It is crucial for companies to focus on creating groundbreaking technology through extensive research and design work in order to achieve future growth in a competitive market. New innovations don’t only give a competitive advantage but can help transform our world for the better, particularly those companies who are developing technology to help with environmental & humanitarian issues.
GPS Collars for Endangered Elephants
A recent research innovation that has greatly influenced the world of environmental research and development. At the University of Nottingham in 2012, the Management & Ecology of Malaysian Elephants (MEME), developed a GPS smart collar to keep track of endangered elephants. By tracking these animals’ movements, park rangers, non-profits, and government initiatives can observe changes in elephant habits, as well as policing poaching activity. This amazing idea was expanded and developed a few years later by the kenyan non-profit Save the Elephants, and Microsoft co-founder Paul Allen’s Vulcan.
Poaching is the number one reason for the decline in Elephant species populations globally. Elephants are hunted for their tusks, sold on in the ivory trade. Despite their best efforts, many reserve park rangers struggle to catch poachers due to the sheer size of Elephant conservation reserves.
The creation of these GPS collars will allow rangers to track poaching activity much easier. As the data is real-time, rangers can detect when elephants stop (may be dead), slow down (injured), or are in a danger zone where poaching is rife. The collars also are able to immediately alert rangers when the elephant is “streaking,” meaning it is moving quickly as it is in danger.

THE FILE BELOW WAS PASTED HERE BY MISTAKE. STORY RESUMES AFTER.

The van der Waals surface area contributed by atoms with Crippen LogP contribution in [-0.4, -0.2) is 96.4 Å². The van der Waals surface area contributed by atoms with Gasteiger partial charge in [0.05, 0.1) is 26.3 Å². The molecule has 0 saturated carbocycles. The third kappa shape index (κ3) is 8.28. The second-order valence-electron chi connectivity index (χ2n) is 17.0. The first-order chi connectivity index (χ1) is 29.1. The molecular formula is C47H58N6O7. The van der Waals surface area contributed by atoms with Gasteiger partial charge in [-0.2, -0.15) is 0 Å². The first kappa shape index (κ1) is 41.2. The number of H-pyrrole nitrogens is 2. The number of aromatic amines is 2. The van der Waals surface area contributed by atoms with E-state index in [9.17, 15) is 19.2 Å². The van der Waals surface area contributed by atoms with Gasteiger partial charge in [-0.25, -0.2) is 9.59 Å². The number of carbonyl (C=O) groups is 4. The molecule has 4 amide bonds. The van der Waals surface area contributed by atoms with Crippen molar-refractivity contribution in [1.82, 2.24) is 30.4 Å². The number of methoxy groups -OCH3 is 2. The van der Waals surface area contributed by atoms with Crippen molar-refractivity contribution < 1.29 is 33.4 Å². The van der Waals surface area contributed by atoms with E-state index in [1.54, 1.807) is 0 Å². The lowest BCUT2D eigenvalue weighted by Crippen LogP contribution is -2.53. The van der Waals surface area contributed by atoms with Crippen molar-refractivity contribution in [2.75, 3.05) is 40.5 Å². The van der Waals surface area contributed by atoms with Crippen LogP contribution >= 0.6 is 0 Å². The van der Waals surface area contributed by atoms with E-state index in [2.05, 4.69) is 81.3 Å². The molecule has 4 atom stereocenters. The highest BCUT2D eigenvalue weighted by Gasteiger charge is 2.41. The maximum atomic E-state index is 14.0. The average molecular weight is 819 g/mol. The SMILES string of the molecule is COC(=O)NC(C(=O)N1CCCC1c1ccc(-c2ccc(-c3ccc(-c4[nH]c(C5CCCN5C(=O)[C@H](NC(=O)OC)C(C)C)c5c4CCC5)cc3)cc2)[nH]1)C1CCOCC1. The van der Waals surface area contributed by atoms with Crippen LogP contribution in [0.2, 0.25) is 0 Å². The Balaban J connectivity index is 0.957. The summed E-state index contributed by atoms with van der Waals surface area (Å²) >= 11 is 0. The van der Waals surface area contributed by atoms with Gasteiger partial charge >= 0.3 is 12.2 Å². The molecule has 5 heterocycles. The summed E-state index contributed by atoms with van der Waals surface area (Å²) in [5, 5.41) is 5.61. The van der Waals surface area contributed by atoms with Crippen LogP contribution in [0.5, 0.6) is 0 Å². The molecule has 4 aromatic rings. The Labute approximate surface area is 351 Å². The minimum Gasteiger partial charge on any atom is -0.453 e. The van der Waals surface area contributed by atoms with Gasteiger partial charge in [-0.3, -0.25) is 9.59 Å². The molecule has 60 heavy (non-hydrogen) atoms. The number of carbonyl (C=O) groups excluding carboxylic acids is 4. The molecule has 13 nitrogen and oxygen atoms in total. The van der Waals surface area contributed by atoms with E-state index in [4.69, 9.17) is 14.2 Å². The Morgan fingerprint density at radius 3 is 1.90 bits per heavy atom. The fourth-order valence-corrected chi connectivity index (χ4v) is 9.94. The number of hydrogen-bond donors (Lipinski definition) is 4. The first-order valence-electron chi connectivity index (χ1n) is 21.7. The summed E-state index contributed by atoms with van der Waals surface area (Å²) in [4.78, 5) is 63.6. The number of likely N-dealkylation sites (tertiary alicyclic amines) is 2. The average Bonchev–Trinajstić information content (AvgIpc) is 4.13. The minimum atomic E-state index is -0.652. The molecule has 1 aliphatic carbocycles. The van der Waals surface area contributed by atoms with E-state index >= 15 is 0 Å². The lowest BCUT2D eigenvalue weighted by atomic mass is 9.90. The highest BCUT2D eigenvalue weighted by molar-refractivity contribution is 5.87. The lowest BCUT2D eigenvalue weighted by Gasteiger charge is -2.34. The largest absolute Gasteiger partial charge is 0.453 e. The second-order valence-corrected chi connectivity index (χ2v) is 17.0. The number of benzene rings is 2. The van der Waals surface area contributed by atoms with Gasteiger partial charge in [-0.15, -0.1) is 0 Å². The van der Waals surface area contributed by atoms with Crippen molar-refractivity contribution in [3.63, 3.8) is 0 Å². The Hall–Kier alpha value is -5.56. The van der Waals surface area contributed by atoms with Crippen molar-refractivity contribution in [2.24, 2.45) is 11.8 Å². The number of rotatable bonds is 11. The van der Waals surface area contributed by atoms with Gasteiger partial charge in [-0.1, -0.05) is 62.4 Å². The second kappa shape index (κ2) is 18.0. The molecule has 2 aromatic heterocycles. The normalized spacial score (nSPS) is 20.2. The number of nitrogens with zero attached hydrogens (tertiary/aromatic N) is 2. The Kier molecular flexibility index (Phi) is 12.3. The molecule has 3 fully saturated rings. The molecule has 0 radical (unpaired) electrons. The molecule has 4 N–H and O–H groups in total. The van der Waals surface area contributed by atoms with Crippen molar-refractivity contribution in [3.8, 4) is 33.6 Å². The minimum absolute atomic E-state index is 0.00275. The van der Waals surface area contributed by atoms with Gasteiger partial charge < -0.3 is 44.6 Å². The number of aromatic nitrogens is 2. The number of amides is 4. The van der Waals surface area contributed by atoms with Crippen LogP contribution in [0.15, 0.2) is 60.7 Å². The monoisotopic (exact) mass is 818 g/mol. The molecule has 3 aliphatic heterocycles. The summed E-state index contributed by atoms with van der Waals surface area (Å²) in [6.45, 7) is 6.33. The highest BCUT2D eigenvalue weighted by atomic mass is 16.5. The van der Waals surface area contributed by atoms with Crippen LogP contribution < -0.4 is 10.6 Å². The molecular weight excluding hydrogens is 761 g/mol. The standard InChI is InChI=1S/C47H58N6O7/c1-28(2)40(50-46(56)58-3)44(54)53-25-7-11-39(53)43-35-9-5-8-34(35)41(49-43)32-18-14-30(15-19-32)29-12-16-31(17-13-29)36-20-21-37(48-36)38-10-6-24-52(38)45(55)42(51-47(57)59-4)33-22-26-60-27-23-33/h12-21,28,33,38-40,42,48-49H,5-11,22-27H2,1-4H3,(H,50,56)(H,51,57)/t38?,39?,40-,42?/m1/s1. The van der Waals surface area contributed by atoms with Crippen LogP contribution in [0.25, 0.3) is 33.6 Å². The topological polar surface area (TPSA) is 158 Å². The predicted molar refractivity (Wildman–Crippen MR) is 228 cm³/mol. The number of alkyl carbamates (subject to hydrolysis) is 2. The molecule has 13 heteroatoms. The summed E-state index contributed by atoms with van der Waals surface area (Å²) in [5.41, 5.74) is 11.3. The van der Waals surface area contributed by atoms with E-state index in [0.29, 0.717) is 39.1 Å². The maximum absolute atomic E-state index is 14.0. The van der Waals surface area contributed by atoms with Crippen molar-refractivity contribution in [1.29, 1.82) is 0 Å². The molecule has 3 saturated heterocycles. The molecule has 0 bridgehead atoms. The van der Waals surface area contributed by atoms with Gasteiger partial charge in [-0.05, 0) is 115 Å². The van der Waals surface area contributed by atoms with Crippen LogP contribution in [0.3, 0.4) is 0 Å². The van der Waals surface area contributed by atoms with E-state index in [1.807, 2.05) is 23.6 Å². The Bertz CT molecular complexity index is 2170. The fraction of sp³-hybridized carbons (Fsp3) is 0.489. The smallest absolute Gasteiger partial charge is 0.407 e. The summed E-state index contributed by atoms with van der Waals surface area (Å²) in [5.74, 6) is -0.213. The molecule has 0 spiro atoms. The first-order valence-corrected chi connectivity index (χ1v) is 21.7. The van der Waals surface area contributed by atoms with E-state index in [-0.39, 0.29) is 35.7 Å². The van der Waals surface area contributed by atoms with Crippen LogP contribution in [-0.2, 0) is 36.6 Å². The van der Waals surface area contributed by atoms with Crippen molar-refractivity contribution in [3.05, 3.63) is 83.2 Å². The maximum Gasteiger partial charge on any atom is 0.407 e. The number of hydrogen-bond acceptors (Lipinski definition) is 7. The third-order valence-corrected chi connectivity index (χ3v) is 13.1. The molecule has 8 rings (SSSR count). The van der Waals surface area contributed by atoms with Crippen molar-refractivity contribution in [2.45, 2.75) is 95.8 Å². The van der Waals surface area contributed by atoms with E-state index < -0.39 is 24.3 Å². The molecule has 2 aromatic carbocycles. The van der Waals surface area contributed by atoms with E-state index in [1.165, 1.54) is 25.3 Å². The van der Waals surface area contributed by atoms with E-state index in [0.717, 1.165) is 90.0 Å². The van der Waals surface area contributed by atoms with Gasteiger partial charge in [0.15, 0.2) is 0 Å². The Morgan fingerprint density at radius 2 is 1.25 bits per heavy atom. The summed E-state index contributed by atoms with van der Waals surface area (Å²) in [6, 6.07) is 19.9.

Wider Impact on Biodiversity
By diminishing poaching habits, rising elephant numbers will greatly contribute to the biodiversity of the wildlife around them. MEME founder Ahimsa Campos-Arceiz explains the importance of elephants:
“If we lose the elephants we lose a unique element of tropical ecosystems. When elephants walk they trample the soil and impact the forest in a way that no other animal does. When elephants eat, they modify the structure of vegetation, releasing plant parts that can be consumed by other herbivores. When elephants eat fruits, they disperse seeds.”
“Ultimately, elephants create habitat heterogeneity and promote forest regeneration. All this will be lost and we will have a much more simplified ecosystem that is less resilient and has lost a lot of its diversity.”
Essentially, Elephants are the gardeners of the environment. They are crucial in ensuring forest regeneration and stable biodiversity. Campos-Arceiz’s article for BioTropica expands on this.
Not only will this improve the wider environment’s biodiversity, but this improvement will be trackable due to the GPS collars.
Why is this Important?
So, not only are these collars important in protecting elephants, but by doing so, these collars protect other endangered species that benefit from elephants. These collars ensure a reduction in violent crime against elephants by poachers. The hard data collected will also make it easier for non-profits and rangers to demonstrate to governments the importance of adopting a stronger and harsher stance on poaching activity.